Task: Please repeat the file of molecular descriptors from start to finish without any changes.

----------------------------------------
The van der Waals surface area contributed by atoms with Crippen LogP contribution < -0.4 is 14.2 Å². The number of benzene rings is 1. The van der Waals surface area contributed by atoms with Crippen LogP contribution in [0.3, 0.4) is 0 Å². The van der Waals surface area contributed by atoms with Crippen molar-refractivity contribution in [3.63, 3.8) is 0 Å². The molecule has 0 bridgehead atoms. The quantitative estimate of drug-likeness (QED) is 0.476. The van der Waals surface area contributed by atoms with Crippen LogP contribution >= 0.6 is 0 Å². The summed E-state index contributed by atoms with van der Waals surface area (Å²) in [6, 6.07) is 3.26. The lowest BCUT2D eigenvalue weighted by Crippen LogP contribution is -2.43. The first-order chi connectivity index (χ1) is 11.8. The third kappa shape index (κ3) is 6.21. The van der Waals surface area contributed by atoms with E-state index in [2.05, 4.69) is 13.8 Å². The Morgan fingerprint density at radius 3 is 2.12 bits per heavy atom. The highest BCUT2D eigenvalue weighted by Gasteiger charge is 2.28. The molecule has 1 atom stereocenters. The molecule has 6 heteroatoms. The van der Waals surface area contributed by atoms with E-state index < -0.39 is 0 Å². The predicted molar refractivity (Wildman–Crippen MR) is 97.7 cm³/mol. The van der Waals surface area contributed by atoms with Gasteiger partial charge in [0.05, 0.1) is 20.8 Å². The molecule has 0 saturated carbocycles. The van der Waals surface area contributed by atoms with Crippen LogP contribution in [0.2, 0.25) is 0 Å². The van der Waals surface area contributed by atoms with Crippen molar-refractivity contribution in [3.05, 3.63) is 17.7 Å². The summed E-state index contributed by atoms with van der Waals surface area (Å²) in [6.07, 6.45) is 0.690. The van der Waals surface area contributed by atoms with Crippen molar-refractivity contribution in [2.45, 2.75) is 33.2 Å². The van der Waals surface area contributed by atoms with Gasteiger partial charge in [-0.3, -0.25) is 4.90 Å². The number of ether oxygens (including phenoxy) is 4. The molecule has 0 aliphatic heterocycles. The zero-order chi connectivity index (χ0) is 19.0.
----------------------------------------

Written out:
The van der Waals surface area contributed by atoms with Crippen LogP contribution < -0.4 is 14.2 Å². The number of benzene rings is 1. The van der Waals surface area contributed by atoms with Crippen LogP contribution in [0.3, 0.4) is 0 Å². The van der Waals surface area contributed by atoms with Crippen molar-refractivity contribution in [3.63, 3.8) is 0 Å². The molecule has 0 bridgehead atoms. The quantitative estimate of drug-likeness (QED) is 0.476. The van der Waals surface area contributed by atoms with Crippen LogP contribution >= 0.6 is 0 Å². The summed E-state index contributed by atoms with van der Waals surface area (Å²) in [6, 6.07) is 3.26. The lowest BCUT2D eigenvalue weighted by Crippen LogP contribution is -2.43. The first-order chi connectivity index (χ1) is 11.8. The third kappa shape index (κ3) is 6.21. The van der Waals surface area contributed by atoms with E-state index in [2.05, 4.69) is 13.8 Å². The Morgan fingerprint density at radius 3 is 2.12 bits per heavy atom. The highest BCUT2D eigenvalue weighted by Gasteiger charge is 2.28. The molecule has 1 atom stereocenters. The molecule has 6 heteroatoms. The van der Waals surface area contributed by atoms with E-state index < -0.39 is 0 Å². The predicted molar refractivity (Wildman–Crippen MR) is 97.7 cm³/mol. The van der Waals surface area contributed by atoms with Gasteiger partial charge in [0.05, 0.1) is 20.8 Å². The molecule has 0 saturated carbocycles. The van der Waals surface area contributed by atoms with Crippen LogP contribution in [0.2, 0.25) is 0 Å². The van der Waals surface area contributed by atoms with Crippen molar-refractivity contribution in [3.05, 3.63) is 17.7 Å². The summed E-state index contributed by atoms with van der Waals surface area (Å²) in [6.07, 6.45) is 0.690. The van der Waals surface area contributed by atoms with Crippen molar-refractivity contribution in [2.45, 2.75) is 33.2 Å². The van der Waals surface area contributed by atoms with Gasteiger partial charge in [-0.3, -0.25) is 4.90 Å². The number of ether oxygens (including phenoxy) is 4. The molecule has 0 aliphatic heterocycles. The zero-order chi connectivity index (χ0) is 19.0.